The Dye-Swilley 1957 Corvette Race Car
Bob Bondurant Looking Over the Dye-Swilley 1957 Corvette - Sears Point 1983
Wilson's First Restoration
After Wilson acquired Bob Dye's race car in 1975, Wilson started to restore the race car. At that time, however, the vintage racing circuit was barely alive (the first small vintage race was held in Monterey in 1974). Thus, restoring the car to full race trim did not really make sense.
Wilson was active in the National Corvette Restorer's Society, and would eventually become the main technical advisor for 56-57 Corvettes. Wilson and Noland Adams were also buddies, as they lived close to each other and shared a passion for early Corvettes.
Wilson decided to restore the Dye race car in a unique way, holding true to many NCRS standards while also keeping the car true to its racing heritage. Keep in mind that the car started its life with a 1x4 carb setup and probably a 3-speed transmission. And that Bob Dye had converted the car to an FI setup, 4 speed car with early 1960s Corvette racing brakes. Bob has also added a dash mounted Sun tach.
Chevrolet offered a number of options to serious racers who purchased a new 1957 Corvette - the buyer could get a fuel injected setup, an "airbox" that provided cold air to the FI unit, a high-rev tach mounted on the steering column. racing brakes, and duct-work designed to keep the racing brakes cool.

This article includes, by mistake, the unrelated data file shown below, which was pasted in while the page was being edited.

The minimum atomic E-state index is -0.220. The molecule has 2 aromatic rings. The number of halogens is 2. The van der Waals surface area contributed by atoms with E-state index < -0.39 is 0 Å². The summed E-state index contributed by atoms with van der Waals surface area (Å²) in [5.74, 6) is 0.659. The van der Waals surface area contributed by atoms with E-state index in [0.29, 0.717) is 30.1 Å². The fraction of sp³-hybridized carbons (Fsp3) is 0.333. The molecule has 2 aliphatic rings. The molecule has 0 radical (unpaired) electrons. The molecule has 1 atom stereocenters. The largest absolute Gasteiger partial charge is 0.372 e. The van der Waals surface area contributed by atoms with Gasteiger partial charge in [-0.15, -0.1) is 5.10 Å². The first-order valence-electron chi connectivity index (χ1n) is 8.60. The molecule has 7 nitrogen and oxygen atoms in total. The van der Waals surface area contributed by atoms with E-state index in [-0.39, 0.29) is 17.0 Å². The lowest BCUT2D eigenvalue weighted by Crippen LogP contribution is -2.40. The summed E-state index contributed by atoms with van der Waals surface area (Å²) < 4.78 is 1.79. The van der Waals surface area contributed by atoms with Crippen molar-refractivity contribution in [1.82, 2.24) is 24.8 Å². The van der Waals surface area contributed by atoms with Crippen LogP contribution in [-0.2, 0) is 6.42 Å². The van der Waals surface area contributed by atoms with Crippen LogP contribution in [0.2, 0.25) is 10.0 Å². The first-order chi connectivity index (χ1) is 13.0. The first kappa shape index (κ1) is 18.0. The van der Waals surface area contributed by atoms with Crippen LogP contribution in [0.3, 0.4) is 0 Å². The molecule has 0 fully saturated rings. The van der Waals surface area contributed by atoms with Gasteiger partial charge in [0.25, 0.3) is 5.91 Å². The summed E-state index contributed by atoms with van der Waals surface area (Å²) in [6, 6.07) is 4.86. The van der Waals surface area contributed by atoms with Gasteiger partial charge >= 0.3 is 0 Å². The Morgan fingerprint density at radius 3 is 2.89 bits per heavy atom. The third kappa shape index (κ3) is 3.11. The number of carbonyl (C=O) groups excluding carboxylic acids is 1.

Wilson restored the car with ALL of the 1957 Corvette racing options - FI setup, airbox, high-rev tach, racing brakes and duct work. (A 1989 article in Vette Magazine incorrectly implies that Dye raced the car with an airbox and racing brake duct-work).
Bob Dye's race car was in pretty sad shape when Wilson acquired the car. The rear end of Bob's car was highly modified, and would be hard to put back into original form. Thus, Wilson mated the front of Dye's car with the back of another 57 Corvette that Wilson owned.
The end result was a beautiful car - a car true to its racing heritage and full of very rare 1957 Corvette optional parts.
Here are a some more pics of the car after Wilson first restoration effort - circa 1983. The first two photographs are from the DocRebuild.com website, and are used with the written permission of Dr. Rebuild.
Please see the DocRebuild.com website for additional higher quality photos.
The car certainly turned heads - a race car that could be driven on the street. And Wilson started having a lot of fun with the car - he was even ticketed for speeding in the SF Bay Area.
Publishers of books and magazines became interested in the story. The NCRS featured Wilson's car on the cover of the Corvette Restorer Magazine in the Spring of 1983 (with an accompanying article). And Michael Antonick featured the car in a lengthy story in his book series titled: Corvette - The Sensuous American (1983-1).
To top it off, Wilson reunited Bob Dye with his car at an event at Sears Point in 1983. Reuniting Bob with his car was quite an event - Bob Bondurant even showed up to get a look at and sit in Bob Dye's old race car. Here are the details and some photos and video of the 1983 Sears Point event:
Wilson did not keep the car in the form described and pictured above for long, however. Wilson was bitten by the racing bug in the mid-1980s. Looking around his garage, Wilson knew that he already had a perfect race car, although currently wearing some sheep's clothing. Thus, in 1986, Wilson set out to restore the Bob Dye race car a second time.
Russ Uzes Mill Valley CA Russ Email